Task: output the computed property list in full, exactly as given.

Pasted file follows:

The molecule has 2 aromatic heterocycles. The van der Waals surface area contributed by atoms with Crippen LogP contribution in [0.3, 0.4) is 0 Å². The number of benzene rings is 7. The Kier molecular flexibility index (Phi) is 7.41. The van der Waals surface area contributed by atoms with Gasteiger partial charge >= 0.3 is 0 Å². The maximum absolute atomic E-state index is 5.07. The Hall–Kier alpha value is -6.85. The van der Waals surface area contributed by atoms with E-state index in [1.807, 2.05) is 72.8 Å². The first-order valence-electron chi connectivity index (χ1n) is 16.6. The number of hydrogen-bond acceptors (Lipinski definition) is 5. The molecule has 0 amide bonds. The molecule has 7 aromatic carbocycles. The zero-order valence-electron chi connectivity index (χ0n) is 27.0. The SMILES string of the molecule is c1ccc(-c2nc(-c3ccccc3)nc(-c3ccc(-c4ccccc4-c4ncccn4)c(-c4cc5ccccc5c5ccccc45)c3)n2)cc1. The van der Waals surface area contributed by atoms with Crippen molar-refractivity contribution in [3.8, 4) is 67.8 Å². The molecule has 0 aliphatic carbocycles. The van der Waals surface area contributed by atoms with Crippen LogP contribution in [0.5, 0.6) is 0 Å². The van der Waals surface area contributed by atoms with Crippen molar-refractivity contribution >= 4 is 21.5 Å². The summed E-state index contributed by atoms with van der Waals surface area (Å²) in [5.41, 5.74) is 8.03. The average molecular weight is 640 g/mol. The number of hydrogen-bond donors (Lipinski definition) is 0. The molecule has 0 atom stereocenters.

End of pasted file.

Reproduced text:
The molecule has 2 aromatic heterocycles. The van der Waals surface area contributed by atoms with Crippen LogP contribution in [0.3, 0.4) is 0 Å². The number of benzene rings is 7. The Kier molecular flexibility index (Phi) is 7.41. The van der Waals surface area contributed by atoms with Gasteiger partial charge >= 0.3 is 0 Å². The maximum absolute atomic E-state index is 5.07. The Hall–Kier alpha value is -6.85. The van der Waals surface area contributed by atoms with E-state index in [1.807, 2.05) is 72.8 Å². The first-order valence-electron chi connectivity index (χ1n) is 16.6. The number of hydrogen-bond acceptors (Lipinski definition) is 5. The molecule has 0 amide bonds. The molecule has 7 aromatic carbocycles. The zero-order valence-electron chi connectivity index (χ0n) is 27.0. The SMILES string of the molecule is c1ccc(-c2nc(-c3ccccc3)nc(-c3ccc(-c4ccccc4-c4ncccn4)c(-c4cc5ccccc5c5ccccc45)c3)n2)cc1. The van der Waals surface area contributed by atoms with Crippen molar-refractivity contribution in [3.8, 4) is 67.8 Å². The molecule has 0 aliphatic carbocycles. The van der Waals surface area contributed by atoms with Crippen LogP contribution in [0.5, 0.6) is 0 Å². The van der Waals surface area contributed by atoms with Crippen molar-refractivity contribution >= 4 is 21.5 Å². The summed E-state index contributed by atoms with van der Waals surface area (Å²) in [5.41, 5.74) is 8.03. The average molecular weight is 640 g/mol. The number of hydrogen-bond donors (Lipinski definition) is 0. The molecule has 0 atom stereocenters.